1 Reply Latest reply on Oct 11, 2011 3:18 PM by Frustrated in AZ

    Usability of Adobe DE

    DRMTerror

      I am using Adobe DE for preparing for a certificate where some of the literature is provided in crippled PDF-format, that seems only be readable with this strange piece of software.

       

      Since I am reading on a 17'' display, it should be possible to read the content on a "double pages"-view. But since the reader displays double pages only in a fixed zoom range (with a huge and useless margin), I would like to change the zoom ratio. When I try to change the zoom ratio, this nice piece of software flips back to a single page. Is there any hint, how to change the zoom ratio, to focus on the essential part of a book, the text, when it is displayed in the "double-paged" view?

       

      Thank you,

      P. Koester

       

      Well, probably I don't have to mention, that IMHO this piece of software is exactly the opposide from user-satisfaction, that I am used to receive with open source software. Setting up the Windows VM only to use this Adobe product made me remembering, why I moved to Linux 6 years ago: It is the focus on my needs as a user and the saving of my freedom. Leaving out the feature given above would simply be impossible in a free software ..

        • 1. Re: Usability of Adobe DE
          Frustrated in AZ Level 4

          Let's start at a different point in your scale of experience.

           

          Adobe Digital Editions (ADE) is designed as a library management and display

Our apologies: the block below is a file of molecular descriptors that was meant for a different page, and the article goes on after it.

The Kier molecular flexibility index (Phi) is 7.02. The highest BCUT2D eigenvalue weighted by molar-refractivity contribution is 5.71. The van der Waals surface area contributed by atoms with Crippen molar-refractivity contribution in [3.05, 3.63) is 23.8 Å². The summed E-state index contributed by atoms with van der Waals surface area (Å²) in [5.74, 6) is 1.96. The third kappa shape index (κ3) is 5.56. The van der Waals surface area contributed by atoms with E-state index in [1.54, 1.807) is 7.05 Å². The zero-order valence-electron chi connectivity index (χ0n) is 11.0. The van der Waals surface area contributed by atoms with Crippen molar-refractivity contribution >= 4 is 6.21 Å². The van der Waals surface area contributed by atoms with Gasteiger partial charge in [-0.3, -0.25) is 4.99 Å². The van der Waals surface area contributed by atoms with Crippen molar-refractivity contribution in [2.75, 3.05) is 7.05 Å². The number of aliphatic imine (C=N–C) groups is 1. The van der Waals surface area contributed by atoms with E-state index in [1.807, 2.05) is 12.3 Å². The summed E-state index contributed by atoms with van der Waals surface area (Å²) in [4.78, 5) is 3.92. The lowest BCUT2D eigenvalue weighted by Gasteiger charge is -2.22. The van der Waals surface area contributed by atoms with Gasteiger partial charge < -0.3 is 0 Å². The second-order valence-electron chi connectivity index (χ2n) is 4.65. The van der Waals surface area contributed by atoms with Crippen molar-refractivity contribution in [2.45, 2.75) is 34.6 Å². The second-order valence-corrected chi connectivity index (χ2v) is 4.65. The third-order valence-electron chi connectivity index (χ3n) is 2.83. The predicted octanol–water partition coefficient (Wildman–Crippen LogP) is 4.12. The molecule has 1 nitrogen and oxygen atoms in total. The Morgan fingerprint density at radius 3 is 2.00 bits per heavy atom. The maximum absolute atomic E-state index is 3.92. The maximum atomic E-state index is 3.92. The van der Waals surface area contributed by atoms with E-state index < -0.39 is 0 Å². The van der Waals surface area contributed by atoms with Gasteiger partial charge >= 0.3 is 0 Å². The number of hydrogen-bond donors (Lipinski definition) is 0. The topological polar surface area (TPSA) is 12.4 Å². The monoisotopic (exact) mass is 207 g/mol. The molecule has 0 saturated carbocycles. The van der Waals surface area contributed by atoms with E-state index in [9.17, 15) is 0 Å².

system for epublications on either Windows or MAC.  It is not designed to

          run with Linux.  So, as you point out, if you want to use it, you have to

          simulate Windows or a MAC on your Linux system.  That can cause limitations

          you don't see, because not all Windows functions are supported in the VM

          you're using.

           

          Next up, ADE was designed to comply with the specifications set out in teh

          1990's, when the Digital Millenium Copyright Act of 2000 was being

          formulated, so it's a bit older than you might think.  Regardless of updates

          over time, it still has certain design points that may - or may not -

          function as you'd like it to.

           

          The formats ADE works with are primarily .epub and a LIMITED subset of .pdf,

          which is described in its documentation.  Don't assume that ADE will do

          everything you'd like it to just because it handles some forms of .pdf

          files.  In addition, please remember that you're assuming features that you

          think should be there, but from what you've said, I'm not sure you have

          taken the time to find out what it can - and cannot - do from the

          documentation available.

           

          And ADE isn't the only .pdf reader you could use.  I'm not sure whether any

          of the other ereaders can do what you want either.  But, you can take a look

          at Bluefire and Overdrive software to see whether they're a better choice

          for you.  If there's a similar product for open source, then you could try

          that.

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